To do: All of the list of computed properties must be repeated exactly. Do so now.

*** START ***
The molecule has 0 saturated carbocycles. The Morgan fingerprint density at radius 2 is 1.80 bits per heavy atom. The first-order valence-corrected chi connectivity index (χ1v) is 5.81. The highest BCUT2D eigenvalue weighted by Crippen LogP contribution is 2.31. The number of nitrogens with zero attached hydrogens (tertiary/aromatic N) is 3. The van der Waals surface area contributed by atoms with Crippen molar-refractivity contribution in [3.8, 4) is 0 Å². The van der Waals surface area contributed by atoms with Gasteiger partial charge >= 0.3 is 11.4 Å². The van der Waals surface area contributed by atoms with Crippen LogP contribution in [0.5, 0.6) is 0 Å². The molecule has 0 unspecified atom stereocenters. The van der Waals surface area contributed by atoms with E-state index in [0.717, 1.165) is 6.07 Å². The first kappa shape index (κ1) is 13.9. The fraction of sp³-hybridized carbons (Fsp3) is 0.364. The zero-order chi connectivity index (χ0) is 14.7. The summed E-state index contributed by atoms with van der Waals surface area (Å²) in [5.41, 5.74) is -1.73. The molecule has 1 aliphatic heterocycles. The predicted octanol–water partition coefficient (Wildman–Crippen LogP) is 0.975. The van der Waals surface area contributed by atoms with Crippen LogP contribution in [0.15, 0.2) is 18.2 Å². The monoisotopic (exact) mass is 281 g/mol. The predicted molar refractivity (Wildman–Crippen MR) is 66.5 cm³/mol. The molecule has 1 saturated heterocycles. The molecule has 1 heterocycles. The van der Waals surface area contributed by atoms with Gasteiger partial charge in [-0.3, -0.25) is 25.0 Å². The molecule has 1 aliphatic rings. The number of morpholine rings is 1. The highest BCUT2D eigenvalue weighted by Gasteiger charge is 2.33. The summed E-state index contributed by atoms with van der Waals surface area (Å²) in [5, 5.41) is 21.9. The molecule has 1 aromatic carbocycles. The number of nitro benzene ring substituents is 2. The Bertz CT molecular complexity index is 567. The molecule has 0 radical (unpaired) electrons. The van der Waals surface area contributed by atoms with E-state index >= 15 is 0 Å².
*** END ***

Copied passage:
The molecule has 0 saturated carbocycles. The Morgan fingerprint density at radius 2 is 1.80 bits per heavy atom. The first-order valence-corrected chi connectivity index (χ1v) is 5.81. The highest BCUT2D eigenvalue weighted by Crippen LogP contribution is 2.31. The number of nitrogens with zero attached hydrogens (tertiary/aromatic N) is 3. The van der Waals surface area contributed by atoms with Crippen molar-refractivity contribution in [3.8, 4) is 0 Å². The van der Waals surface area contributed by atoms with Gasteiger partial charge >= 0.3 is 11.4 Å². The van der Waals surface area contributed by atoms with Crippen LogP contribution in [0.5, 0.6) is 0 Å². The molecule has 0 unspecified atom stereocenters. The van der Waals surface area contributed by atoms with E-state index in [0.717, 1.165) is 6.07 Å². The first kappa shape index (κ1) is 13.9. The fraction of sp³-hybridized carbons (Fsp3) is 0.364. The zero-order chi connectivity index (χ0) is 14.7. The summed E-state index contributed by atoms with van der Waals surface area (Å²) in [5.41, 5.74) is -1.73. The molecule has 1 aliphatic heterocycles. The predicted octanol–water partition coefficient (Wildman–Crippen LogP) is 0.975. The van der Waals surface area contributed by atoms with Crippen LogP contribution in [0.15, 0.2) is 18.2 Å². The monoisotopic (exact) mass is 281 g/mol. The predicted molar refractivity (Wildman–Crippen MR) is 66.5 cm³/mol. The molecule has 1 saturated heterocycles. The molecule has 1 heterocycles. The van der Waals surface area contributed by atoms with Gasteiger partial charge in [-0.3, -0.25) is 25.0 Å². The molecule has 1 aliphatic rings. The number of morpholine rings is 1. The highest BCUT2D eigenvalue weighted by Gasteiger charge is 2.33. The summed E-state index contributed by atoms with van der Waals surface area (Å²) in [5, 5.41) is 21.9. The molecule has 1 aromatic carbocycles. The number of nitro benzene ring substituents is 2. The Bertz CT molecular complexity index is 567. The molecule has 0 radical (unpaired) electrons. The van der Waals surface area contributed by atoms with E-state index >= 15 is 0 Å².